Blame my office staff, one of whom told me the other day that she looked at this site and saw my "final update" from June. While I have been updating my activity page regularly—more to mark progress for myself than for anyone else—that final update post lingers, implying the abrupt cessation of progress. (Not yet!) Maybe I'll change the landing page for this site someday, but until then, I'll post a new update from time to time.
It was a good summer, by which I mean a productive summer during which I finished most of the items on my to-do list. I don't know if that means I accomplished more or simply planned less, but I choose not to dwell. (That's what psychiatrists call growth.)
When we last "spoke," I had finished my production work on The Illusion of Well-Being: Economic Policymaking Based on Respect and Responsiveness, which is now available and the subject of a dedicated page on this site as well as several blog posts:
"There Is Little Happiness to Be Found in Happiness-Based Policy," Economics and Ethics, September 10, 2014 (also at Psychology Today)
"Government policy should be based on respect and responsiveness rather than statistics," LSE Politics and Policy blog, September 8, 2014
"Basing government policy on happiness or well-being is misguided," LSE Politics and Policy blog, September 2, 2014
After that, I drafted a paper on happiness policy for the Mercatus Center and finished most of the work on the edited book, Law and Social Economics: Essays in Ethical Values for Theory, Practice, and Policy, submitting the final manuscript in early August after wrapping up a couple final details. I wrote a chapter on retributivism and economics for Law and Social Economics as well as a paper on externalities for a special journal issue and a paper on antitrust for an upcoming conference and journal symposium (the latter which I recently finished, not quite making my end-of-summer deadline). Since the fall semester started, I also revised my Mercatus paper in response to comments and submitted the formatted version of my chapter on Marvel Comics' Civil War as well as my Petrie-Flom paper on nudges in health care for the edited volume drawn from the conference.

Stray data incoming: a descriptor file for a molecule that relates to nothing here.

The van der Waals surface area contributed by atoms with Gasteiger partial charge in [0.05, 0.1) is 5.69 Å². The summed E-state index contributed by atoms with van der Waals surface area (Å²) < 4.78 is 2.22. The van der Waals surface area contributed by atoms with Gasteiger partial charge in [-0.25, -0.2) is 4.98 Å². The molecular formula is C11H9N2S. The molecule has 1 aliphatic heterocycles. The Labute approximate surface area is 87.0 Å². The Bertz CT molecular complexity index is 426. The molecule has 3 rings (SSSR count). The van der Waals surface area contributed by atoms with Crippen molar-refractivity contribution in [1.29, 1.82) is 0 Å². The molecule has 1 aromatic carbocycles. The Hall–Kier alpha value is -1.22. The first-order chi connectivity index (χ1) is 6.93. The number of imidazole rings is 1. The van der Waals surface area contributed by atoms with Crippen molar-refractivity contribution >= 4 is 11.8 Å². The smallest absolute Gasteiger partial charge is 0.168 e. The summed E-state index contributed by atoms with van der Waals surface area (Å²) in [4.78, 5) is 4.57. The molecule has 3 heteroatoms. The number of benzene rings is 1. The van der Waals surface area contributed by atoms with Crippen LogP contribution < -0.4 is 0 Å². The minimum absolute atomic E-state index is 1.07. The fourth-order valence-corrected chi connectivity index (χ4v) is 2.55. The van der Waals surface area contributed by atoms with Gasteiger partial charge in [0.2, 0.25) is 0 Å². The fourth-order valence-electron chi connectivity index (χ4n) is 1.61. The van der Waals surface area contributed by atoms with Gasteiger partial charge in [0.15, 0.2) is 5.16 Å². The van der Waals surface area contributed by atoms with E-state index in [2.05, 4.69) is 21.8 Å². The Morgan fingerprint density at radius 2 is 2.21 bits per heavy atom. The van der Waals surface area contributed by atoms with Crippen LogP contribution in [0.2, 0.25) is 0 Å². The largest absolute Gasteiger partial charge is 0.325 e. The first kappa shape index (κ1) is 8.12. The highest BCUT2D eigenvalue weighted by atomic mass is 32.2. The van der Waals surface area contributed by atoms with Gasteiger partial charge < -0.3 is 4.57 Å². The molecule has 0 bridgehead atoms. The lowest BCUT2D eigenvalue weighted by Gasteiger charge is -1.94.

I think that brings us up to date—as I said, it was a satisying summer (and early fall). Now attention turns to my chapter for Economics and the Virtues, the book I'm co-editing with Jennifer Baker, and my paper on moral judgment that I'll present at the APA Eastern meetings in December and also as the presidential address for the Association for Social Economics at the ASSA meetings in January. I also have three chapters to write for edited volumes—on the ethics of work, new developments in nudge theory, and positive psychology and policy—before I start writing my next popular book on superheroes and philosophy. That should take me through the end of next summer, after which I start working on a third book for Palgrave and my long-planned book on moral judgment for Stanford (for which my APA/ASSA talk will be the starting point).
Finally, I had a brief flurry of posts at Psychology Today:
- "Why You Might Not Want to Hit the Reset Button in Your Brain" (in response to a New York Times article by Daniel J. Levitin recommending the opposite)
- "The One Thing You Need to Look for in a Partner" (as opposed to listicles promoting a litany of must-haves)
- "Marvel Comics Explores Postpartum Depression in Daredevil" (written with my good friend and PPD specialist Lauren Hale)
- "A Question for Readers: What Do You Mean by 'Attractive'?" (exploring the various meanings of the term)
- "Why Self-Control Is Only Half the Answer" (elaborating on an insight from a New York Times feature on psychologist Walter Mischel)